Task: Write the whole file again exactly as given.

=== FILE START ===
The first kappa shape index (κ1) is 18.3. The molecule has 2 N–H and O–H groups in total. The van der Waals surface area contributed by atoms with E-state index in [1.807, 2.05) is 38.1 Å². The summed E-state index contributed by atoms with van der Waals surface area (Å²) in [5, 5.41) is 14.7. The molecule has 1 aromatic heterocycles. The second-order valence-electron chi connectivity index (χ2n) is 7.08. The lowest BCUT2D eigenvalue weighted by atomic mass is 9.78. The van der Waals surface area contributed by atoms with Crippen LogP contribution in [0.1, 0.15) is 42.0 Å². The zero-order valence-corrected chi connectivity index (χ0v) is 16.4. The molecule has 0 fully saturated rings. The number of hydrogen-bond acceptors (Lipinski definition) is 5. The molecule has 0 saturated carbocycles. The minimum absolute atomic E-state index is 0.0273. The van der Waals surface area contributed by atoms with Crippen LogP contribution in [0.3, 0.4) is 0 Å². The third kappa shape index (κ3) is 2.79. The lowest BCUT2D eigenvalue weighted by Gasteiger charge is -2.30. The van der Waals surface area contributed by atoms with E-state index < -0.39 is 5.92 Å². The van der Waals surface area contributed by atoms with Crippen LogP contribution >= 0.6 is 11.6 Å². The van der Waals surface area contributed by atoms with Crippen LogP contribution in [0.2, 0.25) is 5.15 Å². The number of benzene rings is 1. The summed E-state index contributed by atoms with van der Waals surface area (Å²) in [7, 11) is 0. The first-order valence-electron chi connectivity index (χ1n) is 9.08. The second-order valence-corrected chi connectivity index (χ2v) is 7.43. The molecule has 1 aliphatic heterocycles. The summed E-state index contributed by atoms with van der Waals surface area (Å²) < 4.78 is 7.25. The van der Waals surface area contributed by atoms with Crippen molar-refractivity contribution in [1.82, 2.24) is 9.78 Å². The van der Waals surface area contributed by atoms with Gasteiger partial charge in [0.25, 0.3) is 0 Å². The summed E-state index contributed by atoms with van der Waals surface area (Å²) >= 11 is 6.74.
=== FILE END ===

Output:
The first kappa shape index (κ1) is 18.3. The molecule has 2 N–H and O–H groups in total. The van der Waals surface area contributed by atoms with E-state index in [1.807, 2.05) is 38.1 Å². The summed E-state index contributed by atoms with van der Waals surface area (Å²) in [5, 5.41) is 14.7. The molecule has 1 aromatic heterocycles. The second-order valence-electron chi connectivity index (χ2n) is 7.08. The lowest BCUT2D eigenvalue weighted by atomic mass is 9.78. The van der Waals surface area contributed by atoms with Crippen LogP contribution in [0.1, 0.15) is 42.0 Å². The zero-order valence-corrected chi connectivity index (χ0v) is 16.4. The molecule has 0 fully saturated rings. The number of hydrogen-bond acceptors (Lipinski definition) is 5. The molecule has 0 saturated carbocycles. The minimum absolute atomic E-state index is 0.0273. The van der Waals surface area contributed by atoms with Crippen LogP contribution in [0.3, 0.4) is 0 Å². The third kappa shape index (κ3) is 2.79. The lowest BCUT2D eigenvalue weighted by Gasteiger charge is -2.30. The van der Waals surface area contributed by atoms with E-state index < -0.39 is 5.92 Å². The van der Waals surface area contributed by atoms with Crippen LogP contribution >= 0.6 is 11.6 Å². The van der Waals surface area contributed by atoms with Crippen LogP contribution in [0.2, 0.25) is 5.15 Å². The number of benzene rings is 1. The summed E-state index contributed by atoms with van der Waals surface area (Å²) in [7, 11) is 0. The first-order valence-electron chi connectivity index (χ1n) is 9.08. The second-order valence-corrected chi connectivity index (χ2v) is 7.43. The molecule has 1 aliphatic heterocycles. The summed E-state index contributed by atoms with van der Waals surface area (Å²) < 4.78 is 7.25. The van der Waals surface area contributed by atoms with Crippen molar-refractivity contribution in [1.82, 2.24) is 9.78 Å². The van der Waals surface area contributed by atoms with Gasteiger partial charge in [0.25, 0.3) is 0 Å². The summed E-state index contributed by atoms with van der Waals surface area (Å²) >= 11 is 6.74.